Sat Dec 4, 2021
Optimizing of Renewable Energy Co-firing to Push the EBT Mix Target by 2025

Optimization of the utilization of renewable energy (EBT) must be carried out as part of an effort to raise sustainable development in order to meet the energy mix objective by 2025. Biomass is one of the renewable energy sources with considerable potential for development. Biomass is a carbon-based substance that can release heat when oxidized. When used as an energy source, biomass has various advantages, one of which is that it is renewable, allowing it to be classified as sustainable energy. However, the current use of biomass as an energy source is still very low, at 1,895.7 MW, or around 5.8 percent of its potential of 32.6 GW.

The government began to devise and implement several strategies, one of which was the co-firing program. Co-firing is the use of a certain ratio of coal and biomass as fuel while maintaining power plant quality and efficiency. In Indonesia, the co-firing program is stated in the 2019-2038 National Electricity General Plan (RUKN) as part of the Energy Conservation Roadmap on the energy supply side in power plants. The goal is to enhance the renewable energy mix. Because PLN's PLTU capacity is relatively substantial, 31 GW or 50.3 percent of the country's installed capacity, it has the potential to be used more effectively to reach the target. PLN intends to make transition of 114 PLTUs to co-firing by 2024. This co-firing approach will be enable building of a large scale biomass industry having capacity of consistently supplying of co-firing fuel ranging from 4 to 9 million tons per year. It is envisaged that this co-firing initiative will help Indonesia bridge the gap between the aim and the actual implementation of a renewable energy mix.

The solution is co-firing or co-combustion, which is the simultaneous combustion of coal and biomass in the combustion chamber of an existing large-scale power plant. An existing and operating coal fueled PLTU is more ideal for co-firing if its location is not too far from biomass source (less than 50 km to 80 km), lowering the cost of transporting biomass. Co-firing is more advantageous for low-quality coal, which is widely available in Indonesia. It is also more environmentally friendly. Meanwhile, co-combustion is proven to be more cost-effective for electricity generation. Furthermore, the combustion system at PLTU in Indonesia is generally suited for co-firing with biomass.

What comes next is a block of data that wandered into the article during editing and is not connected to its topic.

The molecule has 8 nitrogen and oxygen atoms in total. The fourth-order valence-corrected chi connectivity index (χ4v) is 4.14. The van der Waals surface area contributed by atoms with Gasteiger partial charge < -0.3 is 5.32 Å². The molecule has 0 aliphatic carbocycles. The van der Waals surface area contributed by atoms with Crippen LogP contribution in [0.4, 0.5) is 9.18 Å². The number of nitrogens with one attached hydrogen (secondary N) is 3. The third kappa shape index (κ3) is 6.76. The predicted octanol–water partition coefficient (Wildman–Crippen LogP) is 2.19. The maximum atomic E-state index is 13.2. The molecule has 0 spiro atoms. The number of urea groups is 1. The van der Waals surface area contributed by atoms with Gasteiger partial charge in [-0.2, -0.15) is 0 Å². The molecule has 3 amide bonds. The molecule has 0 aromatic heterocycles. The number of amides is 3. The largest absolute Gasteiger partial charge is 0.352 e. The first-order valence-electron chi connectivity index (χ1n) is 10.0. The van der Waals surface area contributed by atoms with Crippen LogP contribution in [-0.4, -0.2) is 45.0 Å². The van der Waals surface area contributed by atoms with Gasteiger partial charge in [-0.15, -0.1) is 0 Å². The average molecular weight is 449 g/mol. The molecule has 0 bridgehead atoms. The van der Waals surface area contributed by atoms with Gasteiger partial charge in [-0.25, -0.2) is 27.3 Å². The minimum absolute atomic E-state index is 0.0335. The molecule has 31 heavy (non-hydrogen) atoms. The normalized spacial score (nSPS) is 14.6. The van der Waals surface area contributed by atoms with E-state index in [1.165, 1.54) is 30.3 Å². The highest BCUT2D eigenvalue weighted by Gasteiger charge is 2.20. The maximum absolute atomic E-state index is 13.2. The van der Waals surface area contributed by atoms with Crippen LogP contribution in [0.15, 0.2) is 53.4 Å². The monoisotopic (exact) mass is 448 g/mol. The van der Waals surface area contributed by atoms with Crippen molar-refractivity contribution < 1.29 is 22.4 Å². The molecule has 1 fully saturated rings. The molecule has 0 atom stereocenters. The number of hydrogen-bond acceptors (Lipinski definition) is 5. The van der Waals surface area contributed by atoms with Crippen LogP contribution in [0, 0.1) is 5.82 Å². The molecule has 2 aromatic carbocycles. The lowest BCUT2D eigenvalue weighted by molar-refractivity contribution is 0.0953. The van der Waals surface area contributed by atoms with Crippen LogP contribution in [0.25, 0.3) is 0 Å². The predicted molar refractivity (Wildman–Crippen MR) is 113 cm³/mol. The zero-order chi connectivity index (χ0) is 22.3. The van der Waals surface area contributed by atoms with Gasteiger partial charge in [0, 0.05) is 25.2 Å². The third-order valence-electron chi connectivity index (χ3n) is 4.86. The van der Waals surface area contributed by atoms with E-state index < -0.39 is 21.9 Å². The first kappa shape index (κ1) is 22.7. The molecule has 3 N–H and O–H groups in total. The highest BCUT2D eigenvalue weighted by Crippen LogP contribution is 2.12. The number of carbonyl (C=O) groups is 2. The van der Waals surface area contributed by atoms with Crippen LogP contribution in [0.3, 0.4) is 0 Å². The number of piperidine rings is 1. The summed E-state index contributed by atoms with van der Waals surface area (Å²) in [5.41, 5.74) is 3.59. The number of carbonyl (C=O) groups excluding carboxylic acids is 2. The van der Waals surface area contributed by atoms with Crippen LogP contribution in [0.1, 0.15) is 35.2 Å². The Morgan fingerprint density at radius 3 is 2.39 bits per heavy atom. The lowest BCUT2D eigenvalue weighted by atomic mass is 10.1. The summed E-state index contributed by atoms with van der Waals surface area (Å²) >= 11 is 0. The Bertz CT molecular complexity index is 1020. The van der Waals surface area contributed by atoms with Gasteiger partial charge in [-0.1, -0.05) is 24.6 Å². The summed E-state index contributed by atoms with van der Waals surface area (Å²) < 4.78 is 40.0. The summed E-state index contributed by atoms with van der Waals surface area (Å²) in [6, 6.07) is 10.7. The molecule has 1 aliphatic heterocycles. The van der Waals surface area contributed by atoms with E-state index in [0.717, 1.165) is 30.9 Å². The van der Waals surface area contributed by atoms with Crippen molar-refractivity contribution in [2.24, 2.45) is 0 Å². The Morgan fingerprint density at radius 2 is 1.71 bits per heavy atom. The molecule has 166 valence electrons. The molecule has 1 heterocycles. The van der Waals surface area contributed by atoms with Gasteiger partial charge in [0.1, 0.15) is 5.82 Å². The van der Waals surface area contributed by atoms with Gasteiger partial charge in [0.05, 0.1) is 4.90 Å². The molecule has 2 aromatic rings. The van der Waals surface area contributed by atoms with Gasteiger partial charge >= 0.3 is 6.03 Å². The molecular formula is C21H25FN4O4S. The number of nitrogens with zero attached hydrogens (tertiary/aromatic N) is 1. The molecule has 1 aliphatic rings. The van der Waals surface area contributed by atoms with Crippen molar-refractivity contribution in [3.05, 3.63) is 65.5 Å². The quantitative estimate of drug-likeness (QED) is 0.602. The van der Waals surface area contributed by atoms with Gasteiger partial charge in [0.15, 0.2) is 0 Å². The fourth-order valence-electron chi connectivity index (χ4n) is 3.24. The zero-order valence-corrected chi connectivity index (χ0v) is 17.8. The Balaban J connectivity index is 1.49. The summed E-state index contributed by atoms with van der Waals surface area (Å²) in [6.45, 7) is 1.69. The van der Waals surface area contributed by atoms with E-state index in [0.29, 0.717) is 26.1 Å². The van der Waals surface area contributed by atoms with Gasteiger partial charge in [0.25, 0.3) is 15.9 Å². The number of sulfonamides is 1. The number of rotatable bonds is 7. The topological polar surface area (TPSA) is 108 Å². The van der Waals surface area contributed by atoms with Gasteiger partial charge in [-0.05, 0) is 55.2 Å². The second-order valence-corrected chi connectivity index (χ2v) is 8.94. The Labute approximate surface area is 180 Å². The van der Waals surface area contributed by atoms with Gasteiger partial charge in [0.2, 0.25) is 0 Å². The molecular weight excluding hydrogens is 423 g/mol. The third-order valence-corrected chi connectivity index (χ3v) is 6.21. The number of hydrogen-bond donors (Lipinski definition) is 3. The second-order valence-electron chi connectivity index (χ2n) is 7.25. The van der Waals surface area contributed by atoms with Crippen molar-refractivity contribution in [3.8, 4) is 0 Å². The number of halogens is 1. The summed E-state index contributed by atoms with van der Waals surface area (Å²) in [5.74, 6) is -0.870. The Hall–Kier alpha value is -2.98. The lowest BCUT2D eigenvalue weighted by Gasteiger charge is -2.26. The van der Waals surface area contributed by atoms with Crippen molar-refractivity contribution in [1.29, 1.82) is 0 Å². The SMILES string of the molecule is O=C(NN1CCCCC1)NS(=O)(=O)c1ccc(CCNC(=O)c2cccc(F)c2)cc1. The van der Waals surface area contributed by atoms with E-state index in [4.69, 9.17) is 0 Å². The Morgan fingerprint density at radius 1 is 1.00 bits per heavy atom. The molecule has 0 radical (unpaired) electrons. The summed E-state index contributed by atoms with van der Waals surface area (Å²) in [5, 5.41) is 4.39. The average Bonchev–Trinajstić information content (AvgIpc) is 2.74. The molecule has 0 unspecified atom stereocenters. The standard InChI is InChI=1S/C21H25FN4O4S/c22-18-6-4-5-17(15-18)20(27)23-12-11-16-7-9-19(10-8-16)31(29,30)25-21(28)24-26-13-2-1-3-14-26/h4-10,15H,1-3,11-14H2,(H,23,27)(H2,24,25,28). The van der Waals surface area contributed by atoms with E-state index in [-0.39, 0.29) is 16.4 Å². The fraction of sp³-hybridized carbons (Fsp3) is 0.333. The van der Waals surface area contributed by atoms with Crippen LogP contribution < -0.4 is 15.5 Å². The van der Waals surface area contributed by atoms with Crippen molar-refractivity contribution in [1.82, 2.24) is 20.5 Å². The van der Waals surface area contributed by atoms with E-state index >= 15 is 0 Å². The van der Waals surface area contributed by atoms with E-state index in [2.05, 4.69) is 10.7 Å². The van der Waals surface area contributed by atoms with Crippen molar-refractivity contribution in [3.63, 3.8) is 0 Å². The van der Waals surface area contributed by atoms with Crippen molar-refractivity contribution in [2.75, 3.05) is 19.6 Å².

According to the combustion operation, there are at least two methods of co-firing: direct co-firing and indirect co-firing. Direct co-firing combustion process is simpler, coal and biomass are burned at the same time. While in indirect method, biomass gasification process needs to be done, prior to the mixing of those fuels in the combustion chamber. Theoretically co-firing with biomass does not add GHG, while the biomass grown in its natural state earlier, CO2 was absorbed during photosynthetic process of vegetations and trees. During co-firing combustion, in turn, CO2 then released to the air.

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